Since the Palestinian uprising, the Intifada, began in September 2000, about 1,500 Palestinians and more than 500 Israelis have been killed. In Israel, many of the deaths have come as a result of suicide bombings. They can occur anywhere, but buses have become one of the bombers' favorite targets, because they hold large numbers of people confined in small spaces. Since the Intifada began, 12 suicide bombings have been carried out on buses in Israel, and more than 80 people have been killed. Twenty-six of those deaths occurred in two attacks in Jerusalem last month.
Since the Intifada began, 12 suicide bombings have been carried out on buses in Israel, and more than 80 people have been killed. Twenty-six of those deaths occurred in two attacks in Jerusalem last month.The pictures in newspapers and on television screens show the carnage, but they cannot convey the anxiety and tension that are now part of what is, in just about every other part of the world, a routine activity: riding a bus. The tension is particularly severe for those who make a living driving buses. Eli Ben-Shushan, a Jerusalem bus driver, let VOA's Larry James join him on one of his regular routes.
The Jaffa Gate station is a busy place with buses coming and going at all hours of the day and night. On this trip Eli Ben-Shusan is assigned the number 30 bus, which takes him from the walls of the Old City to the new development of Gilo. Before driving out of the station, he quickly checks to make sure no previous passenger has left anything behind, intentionally or unintentionally.
"You see I check the bus [to see] if anybody left me a gift, unwanted gift. That's something that we do normally," he said.
Such precautions are now routine for all bus drivers in Israel. And while Eli Ben-Shushan does not dwell on the risks, he acknowledges he thinks about them.
"I'm worried but somebody has to do it," he explains. "And this is my livelihood - my bread and butter; besides if I'm not gonna be able to be a bus driver I can be a what? A waiter? A waiter can get blown up as well. Or somebody that works in a hotel. You can get blown up in a hotel. Walking down the street. I mean everywhere you go there is that danger of something might happen to you in the entire state of Israel. So why not do a job I like to do and leave the fear in the back of the brain."
Almost miraculously only one driver has been killed in all the suicide bus bombings across Israel. Twenty have been wounded.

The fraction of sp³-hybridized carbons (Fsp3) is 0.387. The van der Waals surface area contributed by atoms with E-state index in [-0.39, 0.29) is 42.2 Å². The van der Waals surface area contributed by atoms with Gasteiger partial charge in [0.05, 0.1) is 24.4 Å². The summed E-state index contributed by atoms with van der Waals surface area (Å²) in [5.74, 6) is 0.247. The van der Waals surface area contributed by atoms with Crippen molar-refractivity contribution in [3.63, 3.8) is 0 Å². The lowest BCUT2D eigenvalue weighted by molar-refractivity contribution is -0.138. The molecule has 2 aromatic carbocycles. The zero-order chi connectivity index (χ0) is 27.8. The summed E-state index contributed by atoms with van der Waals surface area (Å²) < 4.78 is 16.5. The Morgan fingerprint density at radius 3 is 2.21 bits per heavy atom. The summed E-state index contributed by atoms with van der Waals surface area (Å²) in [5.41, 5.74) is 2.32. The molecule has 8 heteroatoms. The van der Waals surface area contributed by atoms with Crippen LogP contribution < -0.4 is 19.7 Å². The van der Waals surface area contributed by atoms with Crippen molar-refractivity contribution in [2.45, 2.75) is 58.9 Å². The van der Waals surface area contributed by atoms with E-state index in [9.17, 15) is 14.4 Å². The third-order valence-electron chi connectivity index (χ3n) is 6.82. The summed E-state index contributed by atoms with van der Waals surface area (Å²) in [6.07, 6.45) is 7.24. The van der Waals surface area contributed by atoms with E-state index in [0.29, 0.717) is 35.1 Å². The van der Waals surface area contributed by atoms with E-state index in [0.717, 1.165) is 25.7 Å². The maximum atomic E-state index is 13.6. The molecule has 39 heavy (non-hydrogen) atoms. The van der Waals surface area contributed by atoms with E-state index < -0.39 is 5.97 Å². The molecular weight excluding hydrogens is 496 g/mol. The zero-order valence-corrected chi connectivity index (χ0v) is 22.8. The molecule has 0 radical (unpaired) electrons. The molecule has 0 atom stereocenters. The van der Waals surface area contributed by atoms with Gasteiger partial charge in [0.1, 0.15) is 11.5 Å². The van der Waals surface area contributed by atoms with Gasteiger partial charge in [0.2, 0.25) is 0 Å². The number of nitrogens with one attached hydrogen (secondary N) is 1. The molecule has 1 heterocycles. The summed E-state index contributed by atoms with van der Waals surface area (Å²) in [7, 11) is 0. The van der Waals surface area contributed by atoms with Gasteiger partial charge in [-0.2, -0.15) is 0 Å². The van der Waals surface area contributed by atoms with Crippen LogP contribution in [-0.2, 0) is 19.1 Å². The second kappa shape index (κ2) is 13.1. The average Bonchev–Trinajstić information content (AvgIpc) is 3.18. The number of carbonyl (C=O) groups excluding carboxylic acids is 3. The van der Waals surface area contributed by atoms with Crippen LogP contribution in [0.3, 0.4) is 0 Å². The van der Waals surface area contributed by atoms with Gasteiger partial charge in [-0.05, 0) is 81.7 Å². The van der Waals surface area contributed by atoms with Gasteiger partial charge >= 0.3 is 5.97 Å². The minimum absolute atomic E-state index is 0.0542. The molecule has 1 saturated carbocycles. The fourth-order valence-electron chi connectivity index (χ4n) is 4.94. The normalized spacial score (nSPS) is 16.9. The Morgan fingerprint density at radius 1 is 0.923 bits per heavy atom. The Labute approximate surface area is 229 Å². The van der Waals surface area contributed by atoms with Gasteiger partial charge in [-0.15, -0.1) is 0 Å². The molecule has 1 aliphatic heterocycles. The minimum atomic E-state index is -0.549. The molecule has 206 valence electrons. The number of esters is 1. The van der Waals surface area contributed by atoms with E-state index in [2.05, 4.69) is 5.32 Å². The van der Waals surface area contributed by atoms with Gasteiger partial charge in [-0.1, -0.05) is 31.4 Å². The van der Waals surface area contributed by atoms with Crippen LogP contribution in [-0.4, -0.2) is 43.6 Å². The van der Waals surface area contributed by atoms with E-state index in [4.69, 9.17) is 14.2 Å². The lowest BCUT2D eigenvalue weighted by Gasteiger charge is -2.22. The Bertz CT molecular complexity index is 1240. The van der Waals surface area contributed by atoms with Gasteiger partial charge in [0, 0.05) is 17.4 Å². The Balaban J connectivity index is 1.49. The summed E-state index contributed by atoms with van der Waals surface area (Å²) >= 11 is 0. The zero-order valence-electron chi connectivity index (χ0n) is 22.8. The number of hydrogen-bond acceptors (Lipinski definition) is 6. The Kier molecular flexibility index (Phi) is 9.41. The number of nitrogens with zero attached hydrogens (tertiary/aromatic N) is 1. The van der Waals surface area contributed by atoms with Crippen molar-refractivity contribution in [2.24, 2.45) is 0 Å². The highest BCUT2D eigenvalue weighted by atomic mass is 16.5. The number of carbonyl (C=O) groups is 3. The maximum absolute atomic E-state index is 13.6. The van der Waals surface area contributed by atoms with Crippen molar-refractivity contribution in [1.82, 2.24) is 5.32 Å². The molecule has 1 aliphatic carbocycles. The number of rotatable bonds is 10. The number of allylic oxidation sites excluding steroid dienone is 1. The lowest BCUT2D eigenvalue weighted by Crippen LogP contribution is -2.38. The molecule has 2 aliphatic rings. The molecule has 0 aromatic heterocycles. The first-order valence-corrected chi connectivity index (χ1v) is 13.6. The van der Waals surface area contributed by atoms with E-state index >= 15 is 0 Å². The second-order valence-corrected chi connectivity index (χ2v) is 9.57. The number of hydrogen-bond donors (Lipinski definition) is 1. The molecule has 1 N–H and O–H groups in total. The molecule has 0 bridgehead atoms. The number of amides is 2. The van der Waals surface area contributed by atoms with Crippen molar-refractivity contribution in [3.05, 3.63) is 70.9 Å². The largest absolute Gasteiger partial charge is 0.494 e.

Suicide bombers are not always easy to spot. They have been disguised as soldiers or even ultra-Orthodox Jews. Lately they have included women and older men with families. But the majority have been young Palestinians dressed so they easily pass for Israeli teenagers, their hair is bleached and they wear the kind of clothes that are popular with young Israelis. They frequently carry backpacks or guitar cases, both of which are ideal for carrying bombs.
With such disguises how does someone like Eli Ben-Shushan take precautions? How is he able, in a few seconds, to decide between a person who just wants a ride and a person who may be trying to kill him and all his passengers?
"When I come to a bus stop, I glide towards the bus stop. And while I'm gliding I scan the faces. Look. If there is someone that seems suspicious, he's nervous, looking out like he's looking for the cops or something suspicious about him, either that or else in the summer time he's wearing a coat. So I do look for certain people if they are suspicious," he said.
How much protection such precautions provide is debatable. After all, those drivers who allowed bombers to board must have taken similar precautions. And not all suicide bombers board the buses. Sometimes their weapon is a car packed with explosives that are detonated as the car nears a bus. One such attack in early June killed 17 people on a bus that was driving through a place called Armageddon.
Eli Ben-Shushan shrugs off the possibility of that kind of attack as something beyond his control.
Bus number 30 fills with passengers as it winds its way up and down the hills of Gilo, an area Israelis consider a newer part of Jerusalem but Palestinians consider an illegal Israeli settlement on their land.
The dispute over ownership of the area has often turned violent. When the Intifada started, snipers from the nearby Palestinian community of Beit Jala began shooting into Gilo.
"Behind this wall is Beit Jala. [Snipers] would ... shoot at Gilo, so Israel put a concrete wall in order to prevent them from hurting the people here. I don't know if you can see it here but there are some houses that you can see bullet marks on them. I think they're up there," he said.
About 45 minutes after bus number 30 pulled out of Jaffa Gate station it is nearing the end of the route. Two passengers, an older man and an adolescent male companion, are the last ones on the bus and they ask to be allowed to travel a bit beyond the official stop. Eli Ben-Shushan agrees.
Reporter:"You had a large group there earlier. About halfway through the ride there were quite a few people on the bus now we're down to just a few."
Ben-Shushan: "Yeah, it's towards the end. Everybody's gone home."
Reporter:"If you ever have any concerns about safety, when you get to this point of the ride when there are only a few people left on the bus what do you think?"
Ben-Shushan: "Oh. Then it's a relief. Because a terrorist wouldn't do anything when the bus is empty. So if I'm past that then I feel safe. I feel relieved. I'm almost done with my route and everything went OK."
Eli Ben-Shushon stretches and rubs his neck as his drives the empty bus back to the station, having completed his last trip. In a little while he will be heading home to his wife and two young children. It's been a long day. Another one is waiting tomorrow.